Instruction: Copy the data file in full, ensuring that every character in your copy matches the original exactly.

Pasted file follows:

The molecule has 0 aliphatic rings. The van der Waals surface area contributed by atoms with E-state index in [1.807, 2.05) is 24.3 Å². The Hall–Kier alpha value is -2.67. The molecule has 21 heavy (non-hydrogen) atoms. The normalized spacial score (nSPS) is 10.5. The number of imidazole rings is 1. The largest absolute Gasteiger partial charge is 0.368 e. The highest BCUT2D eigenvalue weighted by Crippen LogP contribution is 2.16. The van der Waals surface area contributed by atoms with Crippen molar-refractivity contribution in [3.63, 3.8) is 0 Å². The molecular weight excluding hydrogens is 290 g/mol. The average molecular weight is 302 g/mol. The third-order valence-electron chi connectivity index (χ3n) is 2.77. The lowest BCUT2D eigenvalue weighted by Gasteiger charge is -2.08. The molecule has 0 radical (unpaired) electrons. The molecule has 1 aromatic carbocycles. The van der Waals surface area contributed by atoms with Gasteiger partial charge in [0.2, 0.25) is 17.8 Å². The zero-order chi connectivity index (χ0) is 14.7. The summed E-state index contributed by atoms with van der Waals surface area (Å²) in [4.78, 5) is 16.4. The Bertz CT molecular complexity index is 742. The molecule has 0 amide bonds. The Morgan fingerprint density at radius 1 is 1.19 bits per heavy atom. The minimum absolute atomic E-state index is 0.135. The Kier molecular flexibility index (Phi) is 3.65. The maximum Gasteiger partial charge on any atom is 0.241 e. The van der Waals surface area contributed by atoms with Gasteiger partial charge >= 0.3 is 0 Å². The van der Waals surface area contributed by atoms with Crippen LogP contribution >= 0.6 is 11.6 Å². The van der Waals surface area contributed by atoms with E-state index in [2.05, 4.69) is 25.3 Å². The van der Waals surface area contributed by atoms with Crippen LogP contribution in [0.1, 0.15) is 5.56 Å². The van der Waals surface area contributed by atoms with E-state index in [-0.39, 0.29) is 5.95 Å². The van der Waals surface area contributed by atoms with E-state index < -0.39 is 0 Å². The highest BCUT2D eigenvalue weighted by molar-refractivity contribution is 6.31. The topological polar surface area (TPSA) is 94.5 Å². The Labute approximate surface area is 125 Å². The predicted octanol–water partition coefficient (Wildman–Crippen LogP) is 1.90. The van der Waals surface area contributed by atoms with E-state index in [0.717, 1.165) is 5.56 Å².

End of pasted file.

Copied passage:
The molecule has 0 aliphatic rings. The van der Waals surface area contributed by atoms with E-state index in [1.807, 2.05) is 24.3 Å². The Hall–Kier alpha value is -2.67. The molecule has 21 heavy (non-hydrogen) atoms. The normalized spacial score (nSPS) is 10.5. The number of imidazole rings is 1. The largest absolute Gasteiger partial charge is 0.368 e. The highest BCUT2D eigenvalue weighted by Crippen LogP contribution is 2.16. The van der Waals surface area contributed by atoms with Crippen molar-refractivity contribution in [3.63, 3.8) is 0 Å². The molecular weight excluding hydrogens is 290 g/mol. The average molecular weight is 302 g/mol. The third-order valence-electron chi connectivity index (χ3n) is 2.77. The lowest BCUT2D eigenvalue weighted by Gasteiger charge is -2.08. The molecule has 0 radical (unpaired) electrons. The molecule has 1 aromatic carbocycles. The van der Waals surface area contributed by atoms with Gasteiger partial charge in [0.2, 0.25) is 17.8 Å². The zero-order chi connectivity index (χ0) is 14.7. The summed E-state index contributed by atoms with van der Waals surface area (Å²) in [4.78, 5) is 16.4. The Bertz CT molecular complexity index is 742. The molecule has 0 amide bonds. The Morgan fingerprint density at radius 1 is 1.19 bits per heavy atom. The minimum absolute atomic E-state index is 0.135. The Kier molecular flexibility index (Phi) is 3.65. The maximum Gasteiger partial charge on any atom is 0.241 e. The van der Waals surface area contributed by atoms with Gasteiger partial charge >= 0.3 is 0 Å². The van der Waals surface area contributed by atoms with Crippen LogP contribution >= 0.6 is 11.6 Å². The van der Waals surface area contributed by atoms with E-state index in [2.05, 4.69) is 25.3 Å². The van der Waals surface area contributed by atoms with Crippen LogP contribution in [0.1, 0.15) is 5.56 Å². The van der Waals surface area contributed by atoms with E-state index in [-0.39, 0.29) is 5.95 Å². The van der Waals surface area contributed by atoms with E-state index < -0.39 is 0 Å². The highest BCUT2D eigenvalue weighted by molar-refractivity contribution is 6.31. The topological polar surface area (TPSA) is 94.5 Å². The Labute approximate surface area is 125 Å². The predicted octanol–water partition coefficient (Wildman–Crippen LogP) is 1.90. The van der Waals surface area contributed by atoms with E-state index in [0.717, 1.165) is 5.56 Å².